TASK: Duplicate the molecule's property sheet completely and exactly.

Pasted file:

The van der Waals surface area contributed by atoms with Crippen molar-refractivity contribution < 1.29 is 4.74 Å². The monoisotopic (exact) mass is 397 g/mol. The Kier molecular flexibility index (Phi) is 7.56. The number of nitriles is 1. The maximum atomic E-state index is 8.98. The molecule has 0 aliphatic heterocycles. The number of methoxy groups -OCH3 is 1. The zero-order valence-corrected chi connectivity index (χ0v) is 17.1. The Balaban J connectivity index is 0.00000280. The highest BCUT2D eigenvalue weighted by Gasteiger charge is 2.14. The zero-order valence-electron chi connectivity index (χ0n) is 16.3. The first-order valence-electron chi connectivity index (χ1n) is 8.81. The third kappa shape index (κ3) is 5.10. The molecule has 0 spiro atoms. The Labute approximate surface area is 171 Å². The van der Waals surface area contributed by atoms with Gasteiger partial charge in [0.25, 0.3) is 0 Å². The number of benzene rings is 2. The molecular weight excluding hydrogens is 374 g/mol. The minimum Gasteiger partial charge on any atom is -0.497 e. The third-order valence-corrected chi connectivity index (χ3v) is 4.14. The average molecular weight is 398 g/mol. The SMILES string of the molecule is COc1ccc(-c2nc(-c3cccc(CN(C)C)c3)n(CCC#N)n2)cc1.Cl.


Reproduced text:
The van der Waals surface area contributed by atoms with Crippen molar-refractivity contribution < 1.29 is 4.74 Å². The monoisotopic (exact) mass is 397 g/mol. The Kier molecular flexibility index (Phi) is 7.56. The number of nitriles is 1. The maximum atomic E-state index is 8.98. The molecule has 0 aliphatic heterocycles. The number of methoxy groups -OCH3 is 1. The zero-order valence-corrected chi connectivity index (χ0v) is 17.1. The Balaban J connectivity index is 0.00000280. The highest BCUT2D eigenvalue weighted by Gasteiger charge is 2.14. The zero-order valence-electron chi connectivity index (χ0n) is 16.3. The first-order valence-electron chi connectivity index (χ1n) is 8.81. The third kappa shape index (κ3) is 5.10. The molecule has 0 spiro atoms. The Labute approximate surface area is 171 Å². The van der Waals surface area contributed by atoms with Gasteiger partial charge in [0.25, 0.3) is 0 Å². The number of benzene rings is 2. The molecular weight excluding hydrogens is 374 g/mol. The minimum Gasteiger partial charge on any atom is -0.497 e. The third-order valence-corrected chi connectivity index (χ3v) is 4.14. The average molecular weight is 398 g/mol. The SMILES string of the molecule is COc1ccc(-c2nc(-c3cccc(CN(C)C)c3)n(CCC#N)n2)cc1.Cl.